Doctor Cleveland's picture

    Why Should Professors Do Research?

    My high school physics teacher was a fraud. He claimed to have two PhDs, but had no graduate degree of any kind and as I understand it didn't even have a BA in physics. He left in a sudden flurry a couple of months before the end of my senior year.

    Unlike our history teacher who really did have a doctorate, the physics teacher insisted that we call him "Doctor" and liked to digress in class about how they had done things in various private-sector labs where he had never actually been. (The history teacher was addressed as "Mister" and only displayed his education through his enormous knowledge of history.) And while the physics teacher was absolutely lousy at teaching, this was somehow considered a point in his favor. He performed the stereotypical role of the woolly intellectual too caught up in his complicated, difficult ideas to explain them for mere mortals. If you didn't understand him, that was a sign that you weren't as smart as he was. Poor Dr. Fraudster, we would say. He's obviously a brilliant man. He just can't teach.

    In fact, he couldn't teach because he didn't know any physics. He had the textbook and an answer key for the homework questions. That was basically it. The one time I approached him for help, he just repeated the sentence in the textbook that I'd asked about, twice, and stared at me like I was an idiot. That cured me of asking for help. But his show of contempt was to conceal his ignorance. He did not explain that physics concept to me in other words because he could not. He did not understand it well enough.

    I think about Dr. Fraudster sometimes, when people complain that university teachers do too much research. The problem wasn't that Dr. Fraudster had focused too much on research; he'd never done any in his life. That was why he was such a lousy teacher.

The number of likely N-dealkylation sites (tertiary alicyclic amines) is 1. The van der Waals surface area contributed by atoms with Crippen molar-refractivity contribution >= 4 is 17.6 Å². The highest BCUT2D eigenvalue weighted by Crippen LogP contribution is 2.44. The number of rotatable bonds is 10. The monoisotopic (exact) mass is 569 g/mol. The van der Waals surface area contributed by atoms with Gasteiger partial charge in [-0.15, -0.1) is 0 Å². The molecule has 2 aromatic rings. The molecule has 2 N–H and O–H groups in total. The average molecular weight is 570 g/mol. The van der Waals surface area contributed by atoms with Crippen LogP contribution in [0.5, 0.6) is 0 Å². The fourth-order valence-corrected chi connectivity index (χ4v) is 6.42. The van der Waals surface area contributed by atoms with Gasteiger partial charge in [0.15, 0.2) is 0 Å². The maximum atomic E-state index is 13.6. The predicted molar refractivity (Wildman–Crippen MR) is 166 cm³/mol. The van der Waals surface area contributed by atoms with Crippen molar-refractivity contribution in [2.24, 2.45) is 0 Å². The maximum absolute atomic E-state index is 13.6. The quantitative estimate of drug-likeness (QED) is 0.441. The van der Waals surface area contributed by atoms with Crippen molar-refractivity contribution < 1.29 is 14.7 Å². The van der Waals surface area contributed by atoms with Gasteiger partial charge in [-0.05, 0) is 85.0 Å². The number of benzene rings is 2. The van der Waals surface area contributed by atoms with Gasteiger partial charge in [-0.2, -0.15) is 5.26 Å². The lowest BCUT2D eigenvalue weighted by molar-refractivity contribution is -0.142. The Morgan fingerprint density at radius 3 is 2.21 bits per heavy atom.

Yes, every college teacher does know a few co-workers who are better in the lab or the library than they are in the classroom. Understanding the material is not enough to teach it effectively. But if you don't understand the the material, all of your other teaching skills are useless. You can't teach what you don't know. And to teach something well you need to know more than the material you want the students to learn.

    Just knowing the material in the lesson plan itself won't cut it. If your knowledge is shallow, your other teaching skills are crippled. It's not just that I can't go over to my university's math department and take over a class on math that I don't know how to do. I also couldn't be effective teaching high school geometry, which I "know" in the sense that I can solve the problems. Knowing how to do it well enough to get an A in the class isn't enough to teach it. My fraud of a physics teacher was capable of solving the homework problems and doing the labs. It wasn't enough. I also know how to cook a nice dinner, but not enough to teach a cooking class.

    Lots of people think about teaching as content delivery. There's some information, and the teacher tells it to the students. But that's not how it happens in reality. In the information-delivery model, a student who'd learned the lesson should be able to turn around and teach it to someone else immediately, but it turns out that they can't. And if teaching were really just delivering content, there would be little need for teachers at all. Books have been delivering content very efficiently for a couple of millennia now. But just giving students the textbook has never worked.

    If you imagine teaching not as delivering information but as helping students understand information, it requires the teacher to understand so thoroughly that they are completely at ease with the material. And if you imagine teaching as teaching the students skills (how to write an argument, do a statistical analysis, use primary historical documents), it works best when the teacher has already practiced those skills until they are second nature.

    When a teacher knows the subject in depth, she (or he) has many different ways to get it across to the students and can choose between different approaches. It's like knowing your way around a city, instead of just knowing a single route between two places in that city; you know how all the different roads and avenues are connected, and you're free to move around. You can take short-cuts; you can give your passengers the scenic route. And if the route you were planning to take is blocked for some reason, you can find another way without floundering around. Depth of knowledge also helps the teacher understand which parts of the lesson are important for work the students will need to do in later classes.